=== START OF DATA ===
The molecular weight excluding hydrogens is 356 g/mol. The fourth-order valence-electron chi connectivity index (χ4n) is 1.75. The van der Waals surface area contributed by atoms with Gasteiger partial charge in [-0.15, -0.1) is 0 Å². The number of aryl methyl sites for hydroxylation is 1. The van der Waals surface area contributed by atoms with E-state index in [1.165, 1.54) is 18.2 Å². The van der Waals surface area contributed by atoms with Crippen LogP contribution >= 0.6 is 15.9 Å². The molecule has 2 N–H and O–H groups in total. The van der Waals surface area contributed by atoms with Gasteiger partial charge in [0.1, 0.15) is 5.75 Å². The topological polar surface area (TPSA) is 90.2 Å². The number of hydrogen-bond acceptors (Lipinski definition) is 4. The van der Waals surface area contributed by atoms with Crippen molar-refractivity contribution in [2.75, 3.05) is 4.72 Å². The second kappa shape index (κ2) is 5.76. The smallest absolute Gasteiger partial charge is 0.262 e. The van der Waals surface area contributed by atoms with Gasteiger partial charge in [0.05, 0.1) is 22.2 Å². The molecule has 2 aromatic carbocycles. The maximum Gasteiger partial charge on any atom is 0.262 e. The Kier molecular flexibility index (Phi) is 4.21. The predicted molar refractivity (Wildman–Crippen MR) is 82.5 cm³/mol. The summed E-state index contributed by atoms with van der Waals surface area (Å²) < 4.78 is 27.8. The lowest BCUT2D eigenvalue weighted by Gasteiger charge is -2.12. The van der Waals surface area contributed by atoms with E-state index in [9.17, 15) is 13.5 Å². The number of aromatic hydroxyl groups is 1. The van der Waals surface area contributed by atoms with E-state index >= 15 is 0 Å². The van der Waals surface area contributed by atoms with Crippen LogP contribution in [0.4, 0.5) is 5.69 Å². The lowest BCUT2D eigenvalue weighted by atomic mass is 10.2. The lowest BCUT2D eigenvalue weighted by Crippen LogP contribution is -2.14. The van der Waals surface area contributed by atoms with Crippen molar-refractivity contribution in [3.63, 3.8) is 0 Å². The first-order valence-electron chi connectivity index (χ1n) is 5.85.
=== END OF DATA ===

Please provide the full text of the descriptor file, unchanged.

The molecular weight excluding hydrogens is 356 g/mol. The fourth-order valence-electron chi connectivity index (χ4n) is 1.75. The van der Waals surface area contributed by atoms with Gasteiger partial charge in [-0.15, -0.1) is 0 Å². The number of aryl methyl sites for hydroxylation is 1. The van der Waals surface area contributed by atoms with E-state index in [1.165, 1.54) is 18.2 Å². The van der Waals surface area contributed by atoms with Crippen LogP contribution >= 0.6 is 15.9 Å². The molecule has 2 N–H and O–H groups in total. The van der Waals surface area contributed by atoms with Gasteiger partial charge in [0.1, 0.15) is 5.75 Å². The topological polar surface area (TPSA) is 90.2 Å². The number of hydrogen-bond acceptors (Lipinski definition) is 4. The van der Waals surface area contributed by atoms with Crippen molar-refractivity contribution in [2.75, 3.05) is 4.72 Å². The second kappa shape index (κ2) is 5.76. The smallest absolute Gasteiger partial charge is 0.262 e. The van der Waals surface area contributed by atoms with Gasteiger partial charge in [0.05, 0.1) is 22.2 Å². The molecule has 2 aromatic carbocycles. The maximum Gasteiger partial charge on any atom is 0.262 e. The Kier molecular flexibility index (Phi) is 4.21. The predicted molar refractivity (Wildman–Crippen MR) is 82.5 cm³/mol. The summed E-state index contributed by atoms with van der Waals surface area (Å²) < 4.78 is 27.8. The lowest BCUT2D eigenvalue weighted by Gasteiger charge is -2.12. The van der Waals surface area contributed by atoms with E-state index in [9.17, 15) is 13.5 Å². The number of aromatic hydroxyl groups is 1. The van der Waals surface area contributed by atoms with E-state index >= 15 is 0 Å². The van der Waals surface area contributed by atoms with Crippen LogP contribution in [0.4, 0.5) is 5.69 Å². The lowest BCUT2D eigenvalue weighted by atomic mass is 10.2. The lowest BCUT2D eigenvalue weighted by Crippen LogP contribution is -2.14. The van der Waals surface area contributed by atoms with Crippen molar-refractivity contribution in [3.63, 3.8) is 0 Å². The first-order valence-electron chi connectivity index (χ1n) is 5.85.